OECD (2016). Test No. 489: In Vivo Mammalian Alkaline Comet Assay.

OECD (Organisation for Economic Co-operation and Development) (2016). Overview of the set of OECD Genetic Toxicology Test Guidelines and updates performed in 2014–2015. No. 238.

Ogawa, Y., T. Kobayashi, et al. (2003). "Radiation-induced oxidative DNA damage, 8-oxoguanine, in human peripheral T cells." International journal of molecular medicine 11(1): 27-32.

Ojima, M., N. Ban, et al. (2008). "DNA double-strand breaks induced by very low X-ray doses are largely due to bystander effects." Radiation research 170(3): 365-371.

Pernot, E., J. Hall, et al. (2012). "Ionizing radiation biomarkers for potential use in epidemiological studies." Mutation research 751(2): 258-286.

Pinto, M., K. M. Prise, et al. (2005). "Evidence for complexity at the nanometer scale of radiation-induced DNA DSBs as a determinant of rejoining kinetics." Radiation research 164(1): 73-85.

Ponnaiya, B., M. N. Cornforth, et al. (1997). "Induction of chromosomal instability in human mammary cells by neutrons and gamma rays." Radiation research 147(3): 288-294.

Ponnaiya, B., M. N. Cornforth, et al. (1997). "Radiation-induced chromosomal instability in BALB/c and C57BL/6 mice: the difference is as clear as black and white." Radiation research 147(2): 121-125.

Ravanat, J. L., J. Breton, et al. (2014). "Radiation-mediated formation of complex damage to DNA: a chemical aspect overview." Br J Radiol 87(1035): 20130715.

Regulus, P., B. Duroux, et al. (2007). "Oxidation of the sugar moiety of DNA by ionizing radiation or bleomycin could induce the formation of a cluster DNA lesion." Proceedings of the National Academy of Sciences of the United States of America 104(35): 14032-14037.

Rothkamm, K. and M. Lobrich (2003). "Evidence for a lack of DNA double-strand break repair in human cells exposed to very low x-ray doses." Proceedings of the National Academy of Sciences of the United States of America 100(9): 5057-5062.

Rydberg, B., B. Cooper, et al. (2005). "Dose-dependent misrejoining of radiation-induced DNA double-strand breaks in human fibroblasts: experimental and theoretical study for high- and low-LET radiation." Radiation research 163(5): 526-534.

Sharma, V., L. B. Collins, et al. (2016). "Oxidative stress at low levels can induce clustered DNA lesions leading to NHEJ mediated mutations." Oncotarget 7(18): 25377-25390.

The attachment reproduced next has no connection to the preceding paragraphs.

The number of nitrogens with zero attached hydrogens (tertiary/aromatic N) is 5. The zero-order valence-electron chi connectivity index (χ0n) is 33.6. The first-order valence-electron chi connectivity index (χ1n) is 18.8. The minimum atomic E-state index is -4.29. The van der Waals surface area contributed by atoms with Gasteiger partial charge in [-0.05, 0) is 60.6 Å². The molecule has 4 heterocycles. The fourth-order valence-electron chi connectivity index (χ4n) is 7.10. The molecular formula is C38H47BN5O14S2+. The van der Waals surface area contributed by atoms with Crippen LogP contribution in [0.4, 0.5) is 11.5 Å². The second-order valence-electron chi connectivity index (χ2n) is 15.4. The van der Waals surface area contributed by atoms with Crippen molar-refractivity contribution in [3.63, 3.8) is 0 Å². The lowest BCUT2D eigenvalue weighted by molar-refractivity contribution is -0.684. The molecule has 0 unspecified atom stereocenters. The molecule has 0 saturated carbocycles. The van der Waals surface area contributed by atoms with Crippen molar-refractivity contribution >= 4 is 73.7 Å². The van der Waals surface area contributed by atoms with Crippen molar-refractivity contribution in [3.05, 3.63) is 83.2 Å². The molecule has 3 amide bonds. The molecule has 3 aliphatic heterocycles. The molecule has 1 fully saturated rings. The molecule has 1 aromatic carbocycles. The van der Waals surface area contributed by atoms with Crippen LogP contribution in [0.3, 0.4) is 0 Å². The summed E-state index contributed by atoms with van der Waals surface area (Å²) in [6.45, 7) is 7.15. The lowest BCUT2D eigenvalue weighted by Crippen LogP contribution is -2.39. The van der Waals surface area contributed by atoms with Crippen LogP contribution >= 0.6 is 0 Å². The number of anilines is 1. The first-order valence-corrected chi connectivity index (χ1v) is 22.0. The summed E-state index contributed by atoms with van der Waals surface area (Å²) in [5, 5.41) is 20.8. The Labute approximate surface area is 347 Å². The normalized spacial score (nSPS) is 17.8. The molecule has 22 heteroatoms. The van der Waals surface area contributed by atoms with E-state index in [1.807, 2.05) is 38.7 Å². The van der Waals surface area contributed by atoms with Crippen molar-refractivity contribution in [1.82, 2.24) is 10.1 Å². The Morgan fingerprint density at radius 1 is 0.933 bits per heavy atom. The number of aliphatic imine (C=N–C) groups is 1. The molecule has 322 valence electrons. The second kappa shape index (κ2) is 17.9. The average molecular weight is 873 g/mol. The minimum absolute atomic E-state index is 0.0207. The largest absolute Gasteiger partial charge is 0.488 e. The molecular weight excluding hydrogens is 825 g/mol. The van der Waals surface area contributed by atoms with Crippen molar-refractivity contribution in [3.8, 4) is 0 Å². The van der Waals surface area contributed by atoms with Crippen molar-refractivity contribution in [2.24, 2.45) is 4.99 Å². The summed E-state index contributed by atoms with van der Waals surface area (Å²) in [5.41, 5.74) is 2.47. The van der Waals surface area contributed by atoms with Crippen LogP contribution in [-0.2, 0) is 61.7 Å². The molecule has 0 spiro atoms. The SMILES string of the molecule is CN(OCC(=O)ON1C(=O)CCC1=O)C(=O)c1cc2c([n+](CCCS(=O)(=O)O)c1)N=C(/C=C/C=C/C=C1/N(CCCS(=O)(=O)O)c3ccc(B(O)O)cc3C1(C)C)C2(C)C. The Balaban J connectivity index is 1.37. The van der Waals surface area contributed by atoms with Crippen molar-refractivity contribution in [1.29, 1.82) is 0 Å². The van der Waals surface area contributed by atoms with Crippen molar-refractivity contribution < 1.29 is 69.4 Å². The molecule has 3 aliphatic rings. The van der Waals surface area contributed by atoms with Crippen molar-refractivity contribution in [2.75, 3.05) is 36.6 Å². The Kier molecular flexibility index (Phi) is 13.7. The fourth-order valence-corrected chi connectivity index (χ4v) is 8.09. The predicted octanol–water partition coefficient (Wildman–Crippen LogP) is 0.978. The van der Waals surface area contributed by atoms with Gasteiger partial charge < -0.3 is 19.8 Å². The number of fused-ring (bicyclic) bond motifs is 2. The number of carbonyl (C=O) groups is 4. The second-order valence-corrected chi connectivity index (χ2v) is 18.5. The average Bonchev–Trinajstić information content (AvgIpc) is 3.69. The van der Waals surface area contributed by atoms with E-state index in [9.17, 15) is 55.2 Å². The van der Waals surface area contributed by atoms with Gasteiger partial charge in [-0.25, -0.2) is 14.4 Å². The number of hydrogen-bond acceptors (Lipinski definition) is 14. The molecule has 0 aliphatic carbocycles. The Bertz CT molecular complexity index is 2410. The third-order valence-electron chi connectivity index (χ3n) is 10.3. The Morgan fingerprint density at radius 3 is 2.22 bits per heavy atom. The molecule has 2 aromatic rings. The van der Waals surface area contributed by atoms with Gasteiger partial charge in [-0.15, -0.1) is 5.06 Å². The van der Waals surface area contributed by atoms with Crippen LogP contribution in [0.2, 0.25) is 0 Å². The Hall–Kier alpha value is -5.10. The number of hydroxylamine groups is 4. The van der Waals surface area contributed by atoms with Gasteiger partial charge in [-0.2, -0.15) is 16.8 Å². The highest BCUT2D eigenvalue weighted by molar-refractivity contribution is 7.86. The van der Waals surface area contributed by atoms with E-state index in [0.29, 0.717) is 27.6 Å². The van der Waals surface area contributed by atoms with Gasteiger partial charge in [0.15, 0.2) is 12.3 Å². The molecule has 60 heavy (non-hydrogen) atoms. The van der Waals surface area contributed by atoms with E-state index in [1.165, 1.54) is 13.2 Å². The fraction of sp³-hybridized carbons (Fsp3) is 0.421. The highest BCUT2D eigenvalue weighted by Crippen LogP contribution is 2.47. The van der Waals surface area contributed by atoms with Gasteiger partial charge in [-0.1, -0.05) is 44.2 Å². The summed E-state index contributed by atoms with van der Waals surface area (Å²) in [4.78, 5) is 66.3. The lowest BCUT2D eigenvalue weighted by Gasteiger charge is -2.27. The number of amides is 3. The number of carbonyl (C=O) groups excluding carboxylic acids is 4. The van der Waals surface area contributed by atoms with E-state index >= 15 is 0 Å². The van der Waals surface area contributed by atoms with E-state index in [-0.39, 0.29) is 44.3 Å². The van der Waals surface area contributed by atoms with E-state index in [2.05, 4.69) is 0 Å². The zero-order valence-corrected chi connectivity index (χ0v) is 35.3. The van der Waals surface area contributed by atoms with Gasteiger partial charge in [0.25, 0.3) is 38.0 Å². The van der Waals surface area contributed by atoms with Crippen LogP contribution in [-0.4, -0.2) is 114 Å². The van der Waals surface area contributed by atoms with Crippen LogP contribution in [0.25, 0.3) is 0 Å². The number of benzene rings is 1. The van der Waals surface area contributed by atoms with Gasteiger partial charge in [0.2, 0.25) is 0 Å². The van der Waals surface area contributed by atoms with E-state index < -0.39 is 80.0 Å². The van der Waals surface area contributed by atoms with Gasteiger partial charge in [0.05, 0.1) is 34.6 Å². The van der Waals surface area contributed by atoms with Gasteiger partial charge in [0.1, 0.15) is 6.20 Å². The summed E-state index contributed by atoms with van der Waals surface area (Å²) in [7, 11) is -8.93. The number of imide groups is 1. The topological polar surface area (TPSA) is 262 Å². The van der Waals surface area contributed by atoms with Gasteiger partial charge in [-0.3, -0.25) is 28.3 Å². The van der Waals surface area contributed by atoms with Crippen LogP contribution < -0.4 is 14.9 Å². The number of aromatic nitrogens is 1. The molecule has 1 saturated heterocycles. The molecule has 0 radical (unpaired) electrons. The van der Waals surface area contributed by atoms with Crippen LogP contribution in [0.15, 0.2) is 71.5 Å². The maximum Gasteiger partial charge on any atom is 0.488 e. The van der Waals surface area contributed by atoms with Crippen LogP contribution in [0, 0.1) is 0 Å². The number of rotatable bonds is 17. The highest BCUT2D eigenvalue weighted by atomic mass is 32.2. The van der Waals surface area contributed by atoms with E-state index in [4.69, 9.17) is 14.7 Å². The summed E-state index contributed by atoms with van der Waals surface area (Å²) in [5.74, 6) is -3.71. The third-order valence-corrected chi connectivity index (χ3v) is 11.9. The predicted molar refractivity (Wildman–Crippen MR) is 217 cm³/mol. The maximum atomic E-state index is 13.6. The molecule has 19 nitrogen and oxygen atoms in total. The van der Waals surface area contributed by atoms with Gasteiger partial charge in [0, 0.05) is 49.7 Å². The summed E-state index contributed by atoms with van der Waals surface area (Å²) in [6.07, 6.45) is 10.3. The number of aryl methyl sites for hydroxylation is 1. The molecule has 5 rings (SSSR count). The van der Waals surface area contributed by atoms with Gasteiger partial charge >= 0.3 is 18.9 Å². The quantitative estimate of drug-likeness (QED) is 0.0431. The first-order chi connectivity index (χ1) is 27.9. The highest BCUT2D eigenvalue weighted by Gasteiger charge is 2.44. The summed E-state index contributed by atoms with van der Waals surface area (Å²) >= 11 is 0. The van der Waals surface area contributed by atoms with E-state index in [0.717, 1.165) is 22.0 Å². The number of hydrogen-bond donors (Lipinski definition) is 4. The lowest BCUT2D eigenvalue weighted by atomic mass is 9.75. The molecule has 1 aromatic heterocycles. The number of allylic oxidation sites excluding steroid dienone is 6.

Shiraishi, I., N. Shikazono, et al. (2017). "Efficiency of radiation-induced base lesion excision and the order of enzymatic treatment." International journal of radiation biology 93(3): 295-302.

Sishc, B. J., C. B. Nelson, et al. (2015). "Telomeres and Telomerase in the Radiation Response: Implications for Instability, Reprograming, and Carcinogenesis." Front Oncol 5: 257.

Stenerlow, B., E. Hoglund, et al. (2000). "Rejoining of DNA fragments produced by radiations of different linear energy transfer." International journal of radiation biology 76(4): 549-557.

Sykora, P., K. L. Witt, et al. (2018). "Next generation high throughput DNA damage detection platform for genotoxic compound screening." Sci Rep 8(1): 2771.

Unger, K., J. Wienberg, et al. (2010). "Novel gene rearrangements in transformed breast cells identified by high-resolution breakpoint analysis of chromosomal aberrations." Endocrine-related cancer 17(1): 87-98.

Vispe, S. and M. S. Satoh (2000). "DNA repair patch-mediated double strand DNA break formation in human cells." The Journal of biological chemistry 275(35): 27386-27392.

Yang, T.-H., L. M. Craise, et al. (1992). "Chromosomal changes in cultured human epithelial cells transformed by low- and high-LET radiation." Adv Space Res 12(2-3): 127-136.

Yang, T. C., K. A. Georgy, et al. (1997). "Initiation of oncogenic transformation in human mammary epithelial cells by charged particles." Radiat Oncol Investig 5(3): 134-138.

Yin, Z., D. Menendez, et al. (2012). "RAP80 is critical in maintaining genomic stability and suppressing tumor development." Cancer research 72(19): 5080-5090.

Yu, Y., R. Okayasu, et al. (2001). "Elevated breast cancer risk in irradiated BALB/c mice associates with unique functional polymorphism of the Prkdc (DNA-dependent protein kinase catalytic subunit) gene." Cancer Res 61(5): 1820-1824.